September 24, 2020

Staking: Everything you need to know about staking in 2020

Updated: August 2020

Staking is becoming one of the hottest trends in crypto as investors seek a way to earn passive income on their idle cryptocurrency. But staking is more than just a way to make a quick buck. In this guide, we thoroughly explain the role of staking and the underlying proof of stake system.

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Table of contents

What does staking mean?
– Background
i. The role of blockchain: going back to basics
ii. Proof of Work versus Proof of Stake
– Different types of staking mechanisms
i. Regular Proof of Stake (PoS)
ii. Delegated Proof of Stake (DPoS)
iii. Leased Proof of Stake (LPoS)
iv. Bonded Proof of Stkae (BPoS).
v. Masternode Proof of Stake (MPoS)

vi. Zerocoin Staking
– The advantages of a proof-of-stake system
i. No expensive hardware requirements
ii. Solves scaling issues associated with Proof of Work
iii. More energy efficient than Proof of Work
iv. Staking rewards
v. Staking for participation
vi Disincentives for a 51% attack
– What are the risks of staking?
i. Loss of your cryptocurrency holdings
ii. Price volatility (and lock up periods)
iii. Changing staking rewards and/or staking rewards not being paid
iv. Project failure and counterparty risk
v. Minimum holding
vi. Exposure risk
vii. Slashing
viii. Network centralisation
Key takaways
Staking through an exchange

What does staking mean?

Put simply, staking is the process of keeping funds in a cryptocurrency wallet (or staking pool) to help the underlying proof-of-stake blockchain network (for a particular project) operate more efficiently and securely.

A stake represents a voting right in a particular project that is earned after purchasing a minimum amount of coins. This means the more coins we hold in a staking pool, the more voting rights we obtain. And since holding the coins helps the underlying proof-of-stake network operate more efficiently and securely, a reward is paid out.

Comparing and contrasting staking vs traditional passive investments

Conceptually, the process of holding tokens and then being rewarded for holding them resembles certain passive-income instruments found in traditional finance, such as bonds or preference shares for instance. But fundamentally they are very different.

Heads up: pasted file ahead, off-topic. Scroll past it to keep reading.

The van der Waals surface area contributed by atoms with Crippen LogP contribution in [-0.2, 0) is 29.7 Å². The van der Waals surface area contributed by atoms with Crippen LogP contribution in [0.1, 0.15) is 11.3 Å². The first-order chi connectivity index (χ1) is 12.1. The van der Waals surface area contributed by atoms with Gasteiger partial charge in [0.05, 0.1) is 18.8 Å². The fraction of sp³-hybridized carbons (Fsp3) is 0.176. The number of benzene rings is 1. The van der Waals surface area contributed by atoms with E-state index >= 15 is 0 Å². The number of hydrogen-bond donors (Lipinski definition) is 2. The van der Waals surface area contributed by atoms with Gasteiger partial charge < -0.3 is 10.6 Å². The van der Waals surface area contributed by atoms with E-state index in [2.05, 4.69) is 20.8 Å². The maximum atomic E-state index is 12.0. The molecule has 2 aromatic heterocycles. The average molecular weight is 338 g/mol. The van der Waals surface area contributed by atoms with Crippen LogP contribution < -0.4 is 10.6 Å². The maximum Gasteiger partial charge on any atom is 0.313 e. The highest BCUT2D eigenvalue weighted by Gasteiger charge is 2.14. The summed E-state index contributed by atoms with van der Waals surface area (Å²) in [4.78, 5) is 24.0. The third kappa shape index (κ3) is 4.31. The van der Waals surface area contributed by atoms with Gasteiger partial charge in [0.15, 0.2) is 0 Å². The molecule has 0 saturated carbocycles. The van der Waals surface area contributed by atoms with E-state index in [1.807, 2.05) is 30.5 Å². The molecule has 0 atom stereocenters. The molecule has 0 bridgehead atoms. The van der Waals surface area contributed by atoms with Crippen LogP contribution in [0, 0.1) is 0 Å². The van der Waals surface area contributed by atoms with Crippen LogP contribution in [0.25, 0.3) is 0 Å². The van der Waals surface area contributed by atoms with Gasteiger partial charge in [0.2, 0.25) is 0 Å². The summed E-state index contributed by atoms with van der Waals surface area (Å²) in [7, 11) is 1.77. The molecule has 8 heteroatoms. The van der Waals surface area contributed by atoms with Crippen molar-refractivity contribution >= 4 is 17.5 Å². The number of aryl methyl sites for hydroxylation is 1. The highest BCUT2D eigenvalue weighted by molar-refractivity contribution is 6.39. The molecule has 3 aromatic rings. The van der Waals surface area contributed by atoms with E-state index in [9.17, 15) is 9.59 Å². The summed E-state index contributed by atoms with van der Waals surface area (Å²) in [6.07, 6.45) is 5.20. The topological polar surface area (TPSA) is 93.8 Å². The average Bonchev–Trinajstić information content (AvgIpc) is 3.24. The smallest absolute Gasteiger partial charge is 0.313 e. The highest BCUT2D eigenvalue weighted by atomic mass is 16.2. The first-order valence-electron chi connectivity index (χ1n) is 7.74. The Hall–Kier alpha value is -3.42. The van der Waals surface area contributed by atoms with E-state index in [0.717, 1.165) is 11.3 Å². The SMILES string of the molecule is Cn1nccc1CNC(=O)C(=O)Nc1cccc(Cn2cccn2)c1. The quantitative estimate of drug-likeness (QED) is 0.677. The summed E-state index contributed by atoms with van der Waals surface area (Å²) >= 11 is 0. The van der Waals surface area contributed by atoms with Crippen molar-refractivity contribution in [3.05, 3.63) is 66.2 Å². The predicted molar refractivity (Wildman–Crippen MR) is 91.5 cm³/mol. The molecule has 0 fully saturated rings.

Staking rewards are not derived from earnings

The reward that is received in the process of staking is actually a proportion of the newly minted tokens. It is not derived from company profits or earnings.

PoS tokens are dilutive as new tokens are minted

Unless you actively maintain your stake in the PoS network, the issuance of new tokens raises supply and dilutes your relative ownership/participation in the network. Many refer to this as the staking inflation rate but what’s really happening here (all else equal) is dilution.

Choosing tokens based on the highest staking reward alone might be profitable in the short-term. However, in the long run, the proportion of staking rewards received from staking will decline (all else equal) as the supply of tokens increases over time. This is especially the case if the dilution rate (inflation rate) is greater than the share of staking rewards.

Staking is meant to be a long-term initiative and therefore you may want to consider a project where the dilution rate (or inflation rate) does not exceed the annualized staking reward. In this manner, a proportion of the reward that is received from staking could be re-staked to maintain your existing ownership/participation in the network.

Companies may issue new shares too, usually to finance growth, although this will often occur when a company doesn’t have sufficient profits and cash to finance new projects on its own. This means shareholders will have to invest more of their own capital to maintain the same shareholding in the company.

If a company is constantly issuing new shares, shareholders may eventually become discouraged and disincentivized to invest further whereas with staking the purpose of issuing new tokens to payout in the form of rewards is meant to act as an incentive mechanism for encouraging network security and promoting good behavior.

Staking as a governance system

Whilst staking is gaining popularity as a way to earn passive crypto income in the form of rewards, many seem to forget that its primary purpose is to act as a powerful governance and participation system.

All too often the reward system is perceived as a source of income but rather it is meant to be an incentive that encourages token holders and validators to secure PoS networks and to promote good behavior and decision making. The idea here is that making good decisions will result in value creation and eventually long-term price appreciation of the token that is being staked.